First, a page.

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I am just trying to find a formal proof for this statement:

Let $f:\mathbb R^n \backslash \ \{0\} \rightarrow \Bbb R$ be a function, and assume that there exits $L\in \Bbb R$ that for every path $$\gamma: (a,b)\rightarrow \Bbb R^n\backslash\{0\} $$ that satisfies $$\lim_{t\rightarrow b}\gamma(t) = 0 $$ the limit $$\lim_{t\rightarrow b} f(\gamma(t)) = L $$ show that : $\lim_{x\rightarrow 0} f(x) =L$

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    $\begingroup$ We can just apply it to the path $\gamma(t)=t-b$, unless I'm missing something ? $\endgroup$
    – Suzet
    Feb 13, 2020 at 14:07
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    $\begingroup$ my mistake i wrote it wrong $\endgroup$ Feb 13, 2020 at 14:15

1 Answer 1

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With the edited question, let us assume towards a contradiction that $\lim_{x\rightarrow 0} f(x) \not = L$ (the limit either doesn't exist or if it does, it isn't $L$).

There exists some positive $\epsilon$ such that for any $n\geq 0$, there is some $x_n\in B^{\star}(0,\frac{1}{n})$ (open ball centered at $0$ with radius $\frac{1}{n}$ and $0$ removed) such that $||f(x_n)-L||\geq \epsilon$.

For $n\geq 0$, let $t_n:=-2^{-n}$ so that $t_0=-1$ and $t_n$ goes to $0$ as $n$ goes to infinity.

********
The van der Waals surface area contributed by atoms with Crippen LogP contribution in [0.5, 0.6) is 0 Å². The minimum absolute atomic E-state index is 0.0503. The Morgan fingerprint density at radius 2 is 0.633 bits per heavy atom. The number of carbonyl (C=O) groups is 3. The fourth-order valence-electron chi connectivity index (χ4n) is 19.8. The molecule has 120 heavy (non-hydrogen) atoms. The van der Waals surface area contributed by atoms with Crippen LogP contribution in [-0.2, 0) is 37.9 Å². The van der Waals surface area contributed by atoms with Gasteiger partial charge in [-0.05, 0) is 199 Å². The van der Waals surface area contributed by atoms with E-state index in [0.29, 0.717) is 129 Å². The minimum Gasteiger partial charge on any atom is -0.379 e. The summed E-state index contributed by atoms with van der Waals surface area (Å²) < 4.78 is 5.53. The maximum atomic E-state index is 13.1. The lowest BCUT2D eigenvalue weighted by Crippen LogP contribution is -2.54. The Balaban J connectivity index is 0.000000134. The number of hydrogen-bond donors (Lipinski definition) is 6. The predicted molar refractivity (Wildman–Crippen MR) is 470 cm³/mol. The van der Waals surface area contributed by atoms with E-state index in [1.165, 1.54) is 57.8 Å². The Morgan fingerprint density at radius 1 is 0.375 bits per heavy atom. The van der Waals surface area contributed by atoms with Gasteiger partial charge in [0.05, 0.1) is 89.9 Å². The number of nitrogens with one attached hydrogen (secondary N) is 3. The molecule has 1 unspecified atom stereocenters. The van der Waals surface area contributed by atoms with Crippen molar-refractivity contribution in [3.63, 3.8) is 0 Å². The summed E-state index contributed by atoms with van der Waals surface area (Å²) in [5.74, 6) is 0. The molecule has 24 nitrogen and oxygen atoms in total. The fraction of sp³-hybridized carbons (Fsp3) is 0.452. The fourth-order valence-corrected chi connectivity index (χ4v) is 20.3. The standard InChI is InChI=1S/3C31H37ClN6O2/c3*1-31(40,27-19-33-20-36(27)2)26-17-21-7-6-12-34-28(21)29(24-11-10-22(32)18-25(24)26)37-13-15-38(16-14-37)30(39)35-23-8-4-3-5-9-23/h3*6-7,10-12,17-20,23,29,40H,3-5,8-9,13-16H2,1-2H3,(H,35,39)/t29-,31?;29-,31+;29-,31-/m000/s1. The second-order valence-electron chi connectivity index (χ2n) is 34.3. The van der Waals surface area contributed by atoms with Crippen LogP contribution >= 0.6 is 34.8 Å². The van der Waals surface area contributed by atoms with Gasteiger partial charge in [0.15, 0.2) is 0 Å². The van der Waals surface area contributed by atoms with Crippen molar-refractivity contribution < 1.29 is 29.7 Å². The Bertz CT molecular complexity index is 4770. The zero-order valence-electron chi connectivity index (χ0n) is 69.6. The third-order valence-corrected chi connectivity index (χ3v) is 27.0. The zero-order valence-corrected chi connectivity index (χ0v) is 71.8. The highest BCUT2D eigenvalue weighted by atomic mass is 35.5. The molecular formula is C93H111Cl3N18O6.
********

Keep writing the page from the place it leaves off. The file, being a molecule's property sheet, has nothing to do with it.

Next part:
Because $B^{\star}(0,\frac{1}{n})$ is path-connected, for every $n\geq 0$ there exists some path $\gamma_n:[t_{n},t_{n+1}] \rightarrow B^{\star}(0,\frac{1}{n})$ with $\gamma(t_{n})=x_{n}$ and $\gamma(t_{n+1})=x_{n+1}$.
I define the path $\gamma : (-1,0)\rightarrow \Bbb R^n\backslash\{0\}$ by letting $\gamma(t)=\gamma_n(t)$ where $n\geq 0$ is the unique nonnegative integer such that $t_n<t\leq t_{n+1}$. Such a path $\gamma$ is well defined, it glues all the $\gamma_n$ together.

Now, by construction I have $\gamma(t)\in B^{\star}(0,\frac{1}{n})$ for every $t\in (t_n,0)$, which implies that $\lim_{t\rightarrow 0}\gamma(t) = 0$. Meanwhile, $f(\gamma(t_n))=f(x_n)$ for every positive $n$, which implies $$||f(\gamma(t_n))-L||\geq \epsilon$$ whence $f(\gamma(t))$ can not converge to $L$ as $t$ goes to $0$, this is the desired contradiction.

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  • $\begingroup$ thanks a lot! I thought that the proof is going to be shorter but this one is really nice though. (just in the first part, $n$ cant be zero... but it really doesnt matter for the convergence) $\endgroup$ Feb 13, 2020 at 14:50
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    $\begingroup$ @tairgalili It can be made shorter if we skip over the details, constructing the path $\gamma$ is in the end just more difficult to write than to think of ! $\endgroup$
    – Suzet
    Feb 13, 2020 at 14:58

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